IOE - Faculty of Education and Society


IOE director chairs discussion about the future of modern language teaching

25 February 2022

Professor Li Wei, Director of IOE, UCL’s Faculty of Education and Society, has chaired a discussion focusing on the importance of community languages in teaching ‘modern’ languages.

Two school children with teacher. Image: Phil Meech for UCL Institute of Education

The discussion was part of a conference exploring future directions in modern languages and was hosted by the Institute of Modern Languages Research and the School of Advanced Study at the University of London. The event also marked International Mother Language Day (21 February), which was created by UNESCO to celebrate multilingualism and linguistic and cultural diversity.

The session, led by Bilingualism Matters London of which Professor Li Wei is a Co-Director, explored how embracing multilingualism can have a transformative impact on educators, scholars, and language learners by helping everyone involved in language learning to expand their linguistic skills and embrace the complexity and fluidity of language.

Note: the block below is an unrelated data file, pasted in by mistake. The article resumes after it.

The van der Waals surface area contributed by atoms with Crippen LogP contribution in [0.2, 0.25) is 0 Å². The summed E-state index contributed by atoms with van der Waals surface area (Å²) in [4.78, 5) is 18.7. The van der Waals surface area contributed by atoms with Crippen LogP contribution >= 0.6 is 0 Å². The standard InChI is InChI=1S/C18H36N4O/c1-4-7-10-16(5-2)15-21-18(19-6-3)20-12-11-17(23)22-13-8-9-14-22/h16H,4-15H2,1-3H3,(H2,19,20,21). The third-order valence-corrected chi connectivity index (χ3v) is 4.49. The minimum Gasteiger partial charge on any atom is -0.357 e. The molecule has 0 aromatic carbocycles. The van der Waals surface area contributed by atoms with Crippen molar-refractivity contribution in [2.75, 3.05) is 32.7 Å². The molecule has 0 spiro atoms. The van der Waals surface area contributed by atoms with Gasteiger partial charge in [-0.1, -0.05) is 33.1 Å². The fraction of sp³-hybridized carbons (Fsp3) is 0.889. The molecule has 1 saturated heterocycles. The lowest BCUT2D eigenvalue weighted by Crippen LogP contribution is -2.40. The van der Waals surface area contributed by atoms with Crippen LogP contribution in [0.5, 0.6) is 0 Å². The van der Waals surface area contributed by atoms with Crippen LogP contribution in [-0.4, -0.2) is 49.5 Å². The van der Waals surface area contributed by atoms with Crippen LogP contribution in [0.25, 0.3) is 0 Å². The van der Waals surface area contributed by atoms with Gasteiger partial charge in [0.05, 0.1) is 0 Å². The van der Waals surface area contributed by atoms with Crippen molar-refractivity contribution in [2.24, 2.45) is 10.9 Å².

In particular, the panellists discussed how policies and practices lead to the dominance of colonial languages and their standardisation. They also looked at how language teaching can be democratised by bridging the gap between the mainstream and complementary school sectors and recognising the problematic labels that categorise different people’s languages as ‘modern’ or ‘foreign’.

Joining the session as speakers were Dr Petros Karatsareas (BML Co-Director, University of Westminster), Dr Kathleen McCarthy (Queen Mary University of London), and Joanna McPake (University of Strathclyde).

In his introduction of the penal discussion, Professor Li Wei said, “All minority languages in the UK are majority languages somewhere else in the world, and many of the so-called ‘community’ languages of ethnic minority communities in this country are major national and international languages of the world. We need to change and broaden our perspectives when it comes to language education in Britain.”